A Journey to Forensics Headquarters
January 2023 Issue
by Mary Hope Roseneau
Photography by Cassidy Dunn Photography
Lieutenant Renita L. Berry answered my email sent over the weekend promptly at 9:30 am on Monday morning. That gives you an idea of her professionalism. We set our appointment for the same day, in the afternoon. She’s a busy lady who doesn’t waste time; I admire that a lot.
In addition to the rank of Lieutenant in the Beaufort County Sheriff’s Office, Renita retired as Colonel with the South Carolina Army National Guard just two years ago, having served 34 years, including two overseas deployments in Bosnia and Kosovo.
Renita and a friend joined the National Guard right out of high school in the little town of Bowman, SC, initially just to receive tuition aid for college. But she fell in love with the military and made it a career. She graduated from the University of South Carolina in Columbia with a degree in Chemistry in 1993 and earned a Master of Arts in Management from Webster University in 2004. She worked with the South Carolina Department of Health and Environmental Control at first, but a tour of a South Carolina Law Enforcement (SLED) lab opened another door for her.
During a deployment, she had time to reflect about her life goals and career path, and when she returned, she immediately applied for a position with SLED. (She admitted to calling them daily to check on her application status.) Guess what? She got the job! Persistence pays.
As a Class I Law Enforcement Officer Deputy, Renita must qualify on the shooting range, as well as pass all the physical requirements of the job. She said, “You have to do what you have to do.” She also gives credit to colleagues saying, “I’ve always had good people in my corner,” to help with all aspects of her job. She worked with SLED as a Drug Chemist until 2001, when she was recruited by Beaufort County Sheriff P.J. Tanner to come to Beaufort.
Sheriff Tanner’s dream was to have a state-of-the-art forensics laboratory here in the Lowcountry to handle the high volume of drug related crimes. The Lab was initially housed in the Law Enforcement Complex in Beaufort and then at the brand-new University of South Carolina Beaufort New River Campus. While at USCB, Renita assisted with teaching a Chemistry Lab course for one semester. She later served as a guest instructor for a Forensics course, as well. The DNA investigative unit was added in 2008 and now has eight employees and a new state-of-the-art laboratory was completed in 2010. Renita was officially named Director of the Beaufort County Sheriff’s Office Forensic Services Laboratory in 2010.
Currently Renita and the rest of the lab staff are working on an internal audit, which helps to ensure the laboratory remains in compliance with ISO 17025:2017 standards, a requirement for international accreditation. The main responsibility of the lab is to receive, evaluate and analyze evidence from criminal investigations. The lab scientists do this by providing state-of-the-art testing, verifying and collaborating with other experts and providing reports and testimony as needed by the courts of law.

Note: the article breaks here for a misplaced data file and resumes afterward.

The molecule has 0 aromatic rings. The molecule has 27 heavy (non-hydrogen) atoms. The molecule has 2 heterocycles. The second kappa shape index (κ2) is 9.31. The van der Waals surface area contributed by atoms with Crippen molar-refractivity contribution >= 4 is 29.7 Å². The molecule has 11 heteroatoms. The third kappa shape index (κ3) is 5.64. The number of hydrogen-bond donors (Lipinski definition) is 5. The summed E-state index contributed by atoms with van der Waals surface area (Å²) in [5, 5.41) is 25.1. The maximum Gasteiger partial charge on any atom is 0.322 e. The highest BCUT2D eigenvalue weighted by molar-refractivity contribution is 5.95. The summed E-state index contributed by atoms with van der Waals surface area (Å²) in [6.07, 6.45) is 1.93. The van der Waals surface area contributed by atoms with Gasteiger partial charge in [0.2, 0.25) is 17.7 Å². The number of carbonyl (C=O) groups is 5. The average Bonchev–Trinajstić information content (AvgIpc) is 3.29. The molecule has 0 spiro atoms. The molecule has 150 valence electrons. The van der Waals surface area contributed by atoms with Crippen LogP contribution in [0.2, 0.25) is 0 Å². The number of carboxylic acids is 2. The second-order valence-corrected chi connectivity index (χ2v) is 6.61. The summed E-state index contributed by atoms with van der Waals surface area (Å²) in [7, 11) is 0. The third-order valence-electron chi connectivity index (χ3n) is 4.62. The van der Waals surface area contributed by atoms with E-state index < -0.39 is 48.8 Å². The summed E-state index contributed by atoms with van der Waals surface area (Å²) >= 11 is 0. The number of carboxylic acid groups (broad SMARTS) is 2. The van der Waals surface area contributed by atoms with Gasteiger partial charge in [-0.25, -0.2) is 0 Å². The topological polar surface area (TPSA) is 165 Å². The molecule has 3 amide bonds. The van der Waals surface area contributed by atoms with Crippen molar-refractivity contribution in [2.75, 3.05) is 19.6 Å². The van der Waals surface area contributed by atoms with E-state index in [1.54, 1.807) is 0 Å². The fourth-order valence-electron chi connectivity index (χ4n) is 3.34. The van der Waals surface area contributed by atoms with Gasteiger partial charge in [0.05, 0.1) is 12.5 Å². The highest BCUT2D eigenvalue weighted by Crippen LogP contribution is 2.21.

There are two divisions: Forensic Biology/DNA and Forensic Chemistry/Controlled Substances. The Biology/DNA team examines samples, which can be minute amounts of biological material, such as saliva, blood or skin cells that may be used to develop an investigative lead, link a suspect to a victim or crime scene, confirm or disprove an account of the crime, and identify unknown victims. The Beaufort Forensic Lab also works with rape kit evidence and provides training for nurses attending to rape victims. State and national databases are accessed to compare DNA profiles (which are obtained from evidence) from other jurisdictions, and sadly, sometimes to identify human remains.
The Forensic Chemistry section works to identify illegal and dangerous unknown substances, such as poisons, illicit drugs, overdoses, and trafficking. Again, the Coroner’s Office may request information from the Lab regarding a possible overdose or poisoning victim when unknown substances have been found with the victim. In all these examples, Renita stresses they “follow the science,” staying completely neutral and unbiased. In chemistry and DNA, science speaks for itself.
Renita has a large five-foot tall whiteboard that stands by itself, and has lists and goals for the week, the month, and ongoing issues. She uses it for staff meetings, as well as a personal visual reminder of the tasks at hand. She is an example to all of us through her professionalism, persistence and pride in her work. Her whiteboard might be full, but she and her Forensics Lab team are already a valuable asset to Beaufort County citizens.
Citizens Police Academy
Want to know more about Law Enforcement in Beaufort County? Apply to attend the Citizens Police Academy that gives you an insider’s look and takes you through each division of law enforcement.
When: Next class starts Spring 2023
How Long: 9 weeks long, 1 class per week
Who can attend: Anyone 18 or older, living or working in Beaufort County. Must pass a criminal history check, no outstanding arrest warrants, submit personal and professional references.
What you will experience: You will learn about patrol operations, emergency management, criminal and cold case investigations, SWAT and K-9 Unit demonstrations, firearms training simulations, and best of all, hear more about the Forensic Lab and best of all, meet Lt. Berry in person!